The final stage of consolidation in the US metro market
Twelve months ago, six premier metro fibre providers were jostling for position ahead of a final round of consolidation. Two have emerged to lead the pack, two have been snapped up and two remain as targets.
At first glance, Rob Shanahan, chief executive designate of the newest behemoth in the North American metro market, seems an unlikely contender to take on Dan Caruso, chief executive of Zayo, architect of more than 20 acquisitions and the undisputed king of consolidation.
But dig a little beneath the surface and you find that the two men have much in common: both are grand visionaries who were quick to spot the enormous potential of fibre assets as demand for bandwidth exploded; both are skilled M&A practitioners who bring a deft touch to the often painful process of integration; and both command unfaltering loyalty from private equity backers who have (unusually) passed over several opportunities to cash-in their profits.
Now the pair, who know each other well, are set to go head-to-head in the race to mop up the last remaining fibre providers of any meaningful size in the metro arena.
In one corner towers Shanahan, a publicity-shy industry veteran with more than 28 years’ experience. Best known for founding Conversent Communications in the late 1990s, Shanahan joined Lightower as president and chief executive after his company was sold to One Communications in 2006.
Shanahan is backed by Berkshire Partners, a Boston-based private equity firm that has a strong record in the communications sector (the company is a major investor in Telx) and which has been trying to elbow its way into the metro market for some time. The firm is understood to have been close to buying Fibertech two years ago and is also thought to have been among the many investment firms that lodged an expression of interest in AboveNet when the company first hoisted the “For Sale” sign early in 2012.
Speaking at the time of the merger announcement, Randy Peeler, Berkshire’s managing director said that the combined company would be “well positioned for further growth… serving customers with ever-increasing needs for high bandwidth performance”.
One source with detailed knowledge of the firm, goes further, saying that it expects to participate fully in any future consolidation: “The message is that there is plenty of gas in the tank,” the source says.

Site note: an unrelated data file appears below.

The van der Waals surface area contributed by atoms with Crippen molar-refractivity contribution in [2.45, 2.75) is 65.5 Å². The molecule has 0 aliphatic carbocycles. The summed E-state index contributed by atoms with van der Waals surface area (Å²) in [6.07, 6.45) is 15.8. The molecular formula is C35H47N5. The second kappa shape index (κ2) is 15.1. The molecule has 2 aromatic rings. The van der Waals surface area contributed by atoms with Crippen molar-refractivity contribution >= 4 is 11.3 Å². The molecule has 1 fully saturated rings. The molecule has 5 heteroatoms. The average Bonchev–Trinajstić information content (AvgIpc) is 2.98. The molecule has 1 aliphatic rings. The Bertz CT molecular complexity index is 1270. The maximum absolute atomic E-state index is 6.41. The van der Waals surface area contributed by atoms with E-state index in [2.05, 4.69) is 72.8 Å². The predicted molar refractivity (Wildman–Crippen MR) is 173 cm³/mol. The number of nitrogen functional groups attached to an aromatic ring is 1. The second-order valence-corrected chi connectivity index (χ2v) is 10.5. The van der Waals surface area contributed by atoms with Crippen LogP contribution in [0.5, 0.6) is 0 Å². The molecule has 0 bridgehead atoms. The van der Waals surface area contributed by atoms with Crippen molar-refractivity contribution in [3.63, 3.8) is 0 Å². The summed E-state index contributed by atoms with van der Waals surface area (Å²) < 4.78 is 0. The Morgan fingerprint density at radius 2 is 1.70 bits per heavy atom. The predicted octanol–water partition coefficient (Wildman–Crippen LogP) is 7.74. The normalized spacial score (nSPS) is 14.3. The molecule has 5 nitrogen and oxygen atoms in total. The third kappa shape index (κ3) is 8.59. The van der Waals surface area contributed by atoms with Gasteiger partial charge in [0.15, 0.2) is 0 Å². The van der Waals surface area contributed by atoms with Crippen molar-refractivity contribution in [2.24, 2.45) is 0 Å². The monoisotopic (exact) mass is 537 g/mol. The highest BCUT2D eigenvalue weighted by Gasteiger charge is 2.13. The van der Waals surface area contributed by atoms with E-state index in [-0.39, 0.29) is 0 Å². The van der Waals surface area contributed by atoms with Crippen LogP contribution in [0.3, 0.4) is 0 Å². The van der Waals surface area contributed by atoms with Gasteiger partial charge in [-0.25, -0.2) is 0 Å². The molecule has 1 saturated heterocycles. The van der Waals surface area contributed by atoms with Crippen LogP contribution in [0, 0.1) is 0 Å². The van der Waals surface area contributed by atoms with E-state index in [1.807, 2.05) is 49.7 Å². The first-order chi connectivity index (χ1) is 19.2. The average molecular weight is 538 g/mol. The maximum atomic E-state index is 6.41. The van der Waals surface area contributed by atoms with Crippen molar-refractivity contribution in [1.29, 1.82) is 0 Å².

In the other corner, looms Caruso, co-founder, president and chief executive of Zayo, a high-profile convention breaker who many believe has single-handedly put the metro market on the map by opening up his company’s financial metrics to public scrutiny and thereby laying the demons of the dotcom bubble to rest.
Caruso, too, has a host of private equity backers – eight in total, including Battery Ventures, Charlesbank Capital Partners and MC Ventures. There is no question that Zayo’s shareholders are not fully committed to a further round of consolidation. But the ownership structure is complicated and it is not clear under what time scale some members of the consortium might be required by their own strict guidelines to cash-in their investment.
The immediate prize is a rapidly dwindling clutch of remaining fibre assets. These include the last two operators in the fibre provider premier league, FiberLight, which received an approach last spring that ultimately came to nothing, and Fibertech.
Other likely contenders include DukeNet, the fibre arm of Duke Energy, which is part owned by Alinder Capital Partners, and Lumos, which was spun out of Ntelos in 2011.
What a difference a year makes
Berkshire’s $2 billion move to merge Lightower and Sidera will undoubtedly speed up a final round of consolidation that was already gathering pace after Zayo swiped AboveNet from under the noses of a private equity consortium with an audacious $2.2 billion deal in March 2012.
The combined company, which is expected to trade under the Lightower brand, will operate a 20,000-mile network connecting 6,000 locations. It will also boast one of the largest fibre footprints of any rival north of New York and will be a major force in the ultra-low latency market linking Chicago and New York.
Berkshire declined to break down financial details for the deal but analysts believe that Lightower fetched a multiple of between 11 and 12 times earnings before interest, taxation depreciation and amortisation (EBITDA), while Sidera raised around eight times EBITDA.
Sidera’s lower valuation comes partly from the fact that the company owns just half of its network, electing to lease the rest, and partly because revenues are expected to grow by just 5-6% this year – less than one third that of many of its peers.